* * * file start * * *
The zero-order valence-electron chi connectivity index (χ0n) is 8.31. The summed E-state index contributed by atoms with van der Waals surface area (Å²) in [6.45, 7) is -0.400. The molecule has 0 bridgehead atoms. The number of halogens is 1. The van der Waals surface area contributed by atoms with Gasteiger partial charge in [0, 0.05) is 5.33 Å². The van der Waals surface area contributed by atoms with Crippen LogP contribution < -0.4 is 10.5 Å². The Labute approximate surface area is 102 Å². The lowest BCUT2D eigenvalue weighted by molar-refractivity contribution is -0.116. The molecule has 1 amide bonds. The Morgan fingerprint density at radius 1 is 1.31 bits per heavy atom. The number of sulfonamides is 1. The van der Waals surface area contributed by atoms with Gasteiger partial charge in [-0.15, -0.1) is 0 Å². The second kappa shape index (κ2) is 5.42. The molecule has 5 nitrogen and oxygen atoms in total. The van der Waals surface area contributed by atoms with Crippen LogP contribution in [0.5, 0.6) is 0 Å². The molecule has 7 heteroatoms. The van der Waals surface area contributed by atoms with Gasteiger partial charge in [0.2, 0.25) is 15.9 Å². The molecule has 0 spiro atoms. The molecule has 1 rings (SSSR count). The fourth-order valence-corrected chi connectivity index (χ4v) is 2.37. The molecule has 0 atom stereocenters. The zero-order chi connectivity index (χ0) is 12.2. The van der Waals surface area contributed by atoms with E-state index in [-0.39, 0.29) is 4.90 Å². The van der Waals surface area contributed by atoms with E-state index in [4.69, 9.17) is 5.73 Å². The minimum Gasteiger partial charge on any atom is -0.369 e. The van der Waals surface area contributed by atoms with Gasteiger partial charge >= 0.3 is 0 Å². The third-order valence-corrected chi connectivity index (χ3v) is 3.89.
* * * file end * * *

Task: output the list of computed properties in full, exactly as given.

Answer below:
The zero-order valence-electron chi connectivity index (χ0n) is 8.31. The summed E-state index contributed by atoms with van der Waals surface area (Å²) in [6.45, 7) is -0.400. The molecule has 0 bridgehead atoms. The number of halogens is 1. The van der Waals surface area contributed by atoms with Gasteiger partial charge in [0, 0.05) is 5.33 Å². The van der Waals surface area contributed by atoms with Crippen LogP contribution < -0.4 is 10.5 Å². The Labute approximate surface area is 102 Å². The lowest BCUT2D eigenvalue weighted by molar-refractivity contribution is -0.116. The molecule has 1 amide bonds. The Morgan fingerprint density at radius 1 is 1.31 bits per heavy atom. The number of sulfonamides is 1. The van der Waals surface area contributed by atoms with Gasteiger partial charge in [-0.15, -0.1) is 0 Å². The second kappa shape index (κ2) is 5.42. The molecule has 5 nitrogen and oxygen atoms in total. The van der Waals surface area contributed by atoms with Crippen LogP contribution in [0.5, 0.6) is 0 Å². The molecule has 7 heteroatoms. The van der Waals surface area contributed by atoms with Gasteiger partial charge in [0.2, 0.25) is 15.9 Å². The molecule has 0 spiro atoms. The molecule has 1 rings (SSSR count). The fourth-order valence-corrected chi connectivity index (χ4v) is 2.37. The molecule has 0 atom stereocenters. The zero-order chi connectivity index (χ0) is 12.2. The van der Waals surface area contributed by atoms with E-state index in [-0.39, 0.29) is 4.90 Å². The van der Waals surface area contributed by atoms with E-state index in [4.69, 9.17) is 5.73 Å². The minimum Gasteiger partial charge on any atom is -0.369 e. The van der Waals surface area contributed by atoms with Gasteiger partial charge >= 0.3 is 0 Å². The third-order valence-corrected chi connectivity index (χ3v) is 3.89.